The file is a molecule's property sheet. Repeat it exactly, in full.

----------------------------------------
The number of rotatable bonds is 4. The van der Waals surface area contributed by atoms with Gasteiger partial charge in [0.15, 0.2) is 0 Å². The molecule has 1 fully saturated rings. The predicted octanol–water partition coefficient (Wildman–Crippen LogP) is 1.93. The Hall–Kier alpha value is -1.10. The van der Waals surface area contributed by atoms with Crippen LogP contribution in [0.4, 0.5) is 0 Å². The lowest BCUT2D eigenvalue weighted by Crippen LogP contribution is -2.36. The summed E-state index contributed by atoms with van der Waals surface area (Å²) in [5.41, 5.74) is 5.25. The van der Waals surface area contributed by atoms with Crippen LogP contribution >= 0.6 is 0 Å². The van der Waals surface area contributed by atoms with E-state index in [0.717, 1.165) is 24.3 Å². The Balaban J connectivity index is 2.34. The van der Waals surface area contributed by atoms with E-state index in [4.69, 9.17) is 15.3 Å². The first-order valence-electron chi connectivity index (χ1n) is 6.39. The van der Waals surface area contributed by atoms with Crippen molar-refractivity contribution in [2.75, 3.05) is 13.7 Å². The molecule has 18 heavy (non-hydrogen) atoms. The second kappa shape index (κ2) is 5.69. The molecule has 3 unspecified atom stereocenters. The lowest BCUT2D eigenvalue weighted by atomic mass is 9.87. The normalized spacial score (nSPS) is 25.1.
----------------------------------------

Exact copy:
The number of rotatable bonds is 4. The van der Waals surface area contributed by atoms with Gasteiger partial charge in [0.15, 0.2) is 0 Å². The molecule has 1 fully saturated rings. The predicted octanol–water partition coefficient (Wildman–Crippen LogP) is 1.93. The Hall–Kier alpha value is -1.10. The van der Waals surface area contributed by atoms with Crippen LogP contribution in [0.4, 0.5) is 0 Å². The lowest BCUT2D eigenvalue weighted by Crippen LogP contribution is -2.36. The summed E-state index contributed by atoms with van der Waals surface area (Å²) in [5.41, 5.74) is 5.25. The van der Waals surface area contributed by atoms with Crippen LogP contribution >= 0.6 is 0 Å². The van der Waals surface area contributed by atoms with E-state index in [0.717, 1.165) is 24.3 Å². The Balaban J connectivity index is 2.34. The van der Waals surface area contributed by atoms with E-state index in [4.69, 9.17) is 15.3 Å². The first-order valence-electron chi connectivity index (χ1n) is 6.39. The van der Waals surface area contributed by atoms with Crippen molar-refractivity contribution in [2.75, 3.05) is 13.7 Å². The molecule has 18 heavy (non-hydrogen) atoms. The second kappa shape index (κ2) is 5.69. The molecule has 3 unspecified atom stereocenters. The lowest BCUT2D eigenvalue weighted by atomic mass is 9.87. The normalized spacial score (nSPS) is 25.1.